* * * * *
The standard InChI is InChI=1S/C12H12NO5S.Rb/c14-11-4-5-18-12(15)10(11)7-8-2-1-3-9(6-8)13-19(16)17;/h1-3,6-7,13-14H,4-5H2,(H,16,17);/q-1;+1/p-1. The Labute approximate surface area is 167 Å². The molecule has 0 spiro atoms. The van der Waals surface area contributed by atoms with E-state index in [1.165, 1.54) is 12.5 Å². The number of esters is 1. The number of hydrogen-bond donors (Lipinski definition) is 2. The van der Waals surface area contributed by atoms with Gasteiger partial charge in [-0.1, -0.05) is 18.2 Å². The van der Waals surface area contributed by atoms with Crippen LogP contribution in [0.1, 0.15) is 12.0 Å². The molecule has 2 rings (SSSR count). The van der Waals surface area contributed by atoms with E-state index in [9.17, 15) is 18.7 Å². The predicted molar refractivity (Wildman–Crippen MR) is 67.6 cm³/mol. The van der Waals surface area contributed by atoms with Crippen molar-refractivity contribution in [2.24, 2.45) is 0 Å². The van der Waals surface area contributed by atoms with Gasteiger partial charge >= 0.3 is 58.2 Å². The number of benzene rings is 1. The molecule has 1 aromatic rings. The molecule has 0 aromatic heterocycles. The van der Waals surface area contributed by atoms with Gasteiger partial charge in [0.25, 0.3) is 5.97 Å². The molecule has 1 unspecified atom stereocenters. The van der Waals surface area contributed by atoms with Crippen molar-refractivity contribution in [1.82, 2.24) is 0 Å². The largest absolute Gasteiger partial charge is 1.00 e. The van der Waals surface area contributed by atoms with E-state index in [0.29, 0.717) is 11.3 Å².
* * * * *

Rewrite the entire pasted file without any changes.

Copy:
The standard InChI is InChI=1S/C12H12NO5S.Rb/c14-11-4-5-18-12(15)10(11)7-8-2-1-3-9(6-8)13-19(16)17;/h1-3,6-7,13-14H,4-5H2,(H,16,17);/q-1;+1/p-1. The Labute approximate surface area is 167 Å². The molecule has 0 spiro atoms. The van der Waals surface area contributed by atoms with E-state index in [1.165, 1.54) is 12.5 Å². The number of esters is 1. The number of hydrogen-bond donors (Lipinski definition) is 2. The van der Waals surface area contributed by atoms with Gasteiger partial charge in [-0.1, -0.05) is 18.2 Å². The van der Waals surface area contributed by atoms with Crippen LogP contribution in [0.1, 0.15) is 12.0 Å². The molecule has 2 rings (SSSR count). The van der Waals surface area contributed by atoms with E-state index in [9.17, 15) is 18.7 Å². The predicted molar refractivity (Wildman–Crippen MR) is 67.6 cm³/mol. The van der Waals surface area contributed by atoms with Crippen molar-refractivity contribution in [2.24, 2.45) is 0 Å². The van der Waals surface area contributed by atoms with Gasteiger partial charge >= 0.3 is 58.2 Å². The number of benzene rings is 1. The molecule has 1 aromatic rings. The molecule has 0 aromatic heterocycles. The van der Waals surface area contributed by atoms with Gasteiger partial charge in [0.25, 0.3) is 5.97 Å². The molecule has 1 unspecified atom stereocenters. The van der Waals surface area contributed by atoms with Crippen molar-refractivity contribution in [1.82, 2.24) is 0 Å². The largest absolute Gasteiger partial charge is 1.00 e. The van der Waals surface area contributed by atoms with E-state index in [0.29, 0.717) is 11.3 Å².